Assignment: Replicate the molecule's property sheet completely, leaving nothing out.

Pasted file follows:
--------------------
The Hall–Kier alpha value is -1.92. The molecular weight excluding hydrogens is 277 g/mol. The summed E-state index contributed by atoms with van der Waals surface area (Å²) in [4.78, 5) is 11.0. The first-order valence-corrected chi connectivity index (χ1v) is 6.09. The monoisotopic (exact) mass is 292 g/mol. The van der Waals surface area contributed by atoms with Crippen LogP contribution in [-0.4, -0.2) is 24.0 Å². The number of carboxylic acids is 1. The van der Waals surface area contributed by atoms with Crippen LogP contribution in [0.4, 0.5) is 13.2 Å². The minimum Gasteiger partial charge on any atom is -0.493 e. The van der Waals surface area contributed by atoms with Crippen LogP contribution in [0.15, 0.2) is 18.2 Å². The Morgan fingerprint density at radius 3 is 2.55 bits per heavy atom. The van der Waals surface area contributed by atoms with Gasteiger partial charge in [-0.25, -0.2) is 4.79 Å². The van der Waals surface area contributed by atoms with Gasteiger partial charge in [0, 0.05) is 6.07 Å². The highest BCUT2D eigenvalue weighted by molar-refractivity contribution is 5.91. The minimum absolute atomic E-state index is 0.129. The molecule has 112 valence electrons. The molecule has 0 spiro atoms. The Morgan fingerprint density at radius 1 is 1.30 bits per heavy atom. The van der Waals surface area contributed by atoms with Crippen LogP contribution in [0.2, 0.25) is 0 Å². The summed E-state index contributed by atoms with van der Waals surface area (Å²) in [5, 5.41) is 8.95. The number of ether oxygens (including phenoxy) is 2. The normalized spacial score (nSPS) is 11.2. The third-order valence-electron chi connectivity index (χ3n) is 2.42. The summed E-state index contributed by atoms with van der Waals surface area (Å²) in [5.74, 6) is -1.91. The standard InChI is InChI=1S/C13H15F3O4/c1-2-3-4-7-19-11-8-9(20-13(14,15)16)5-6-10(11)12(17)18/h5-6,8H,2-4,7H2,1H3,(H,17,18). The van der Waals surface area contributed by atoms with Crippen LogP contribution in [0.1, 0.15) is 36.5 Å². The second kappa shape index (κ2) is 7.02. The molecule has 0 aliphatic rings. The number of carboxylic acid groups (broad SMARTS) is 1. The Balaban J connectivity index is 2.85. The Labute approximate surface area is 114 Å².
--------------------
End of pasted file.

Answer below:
The Hall–Kier alpha value is -1.92. The molecular weight excluding hydrogens is 277 g/mol. The summed E-state index contributed by atoms with van der Waals surface area (Å²) in [4.78, 5) is 11.0. The first-order valence-corrected chi connectivity index (χ1v) is 6.09. The monoisotopic (exact) mass is 292 g/mol. The van der Waals surface area contributed by atoms with Crippen LogP contribution in [-0.4, -0.2) is 24.0 Å². The number of carboxylic acids is 1. The van der Waals surface area contributed by atoms with Crippen LogP contribution in [0.4, 0.5) is 13.2 Å². The minimum Gasteiger partial charge on any atom is -0.493 e. The van der Waals surface area contributed by atoms with Crippen LogP contribution in [0.15, 0.2) is 18.2 Å². The Morgan fingerprint density at radius 3 is 2.55 bits per heavy atom. The van der Waals surface area contributed by atoms with Gasteiger partial charge in [-0.25, -0.2) is 4.79 Å². The van der Waals surface area contributed by atoms with Gasteiger partial charge in [0, 0.05) is 6.07 Å². The highest BCUT2D eigenvalue weighted by molar-refractivity contribution is 5.91. The minimum absolute atomic E-state index is 0.129. The molecule has 112 valence electrons. The molecule has 0 spiro atoms. The Morgan fingerprint density at radius 1 is 1.30 bits per heavy atom. The van der Waals surface area contributed by atoms with Crippen LogP contribution in [0.2, 0.25) is 0 Å². The summed E-state index contributed by atoms with van der Waals surface area (Å²) in [5, 5.41) is 8.95. The number of ether oxygens (including phenoxy) is 2. The normalized spacial score (nSPS) is 11.2. The third-order valence-electron chi connectivity index (χ3n) is 2.42. The summed E-state index contributed by atoms with van der Waals surface area (Å²) in [5.74, 6) is -1.91. The standard InChI is InChI=1S/C13H15F3O4/c1-2-3-4-7-19-11-8-9(20-13(14,15)16)5-6-10(11)12(17)18/h5-6,8H,2-4,7H2,1H3,(H,17,18). The van der Waals surface area contributed by atoms with Crippen LogP contribution in [0.1, 0.15) is 36.5 Å². The second kappa shape index (κ2) is 7.02. The molecule has 0 aliphatic rings. The number of carboxylic acid groups (broad SMARTS) is 1. The Balaban J connectivity index is 2.85. The Labute approximate surface area is 114 Å².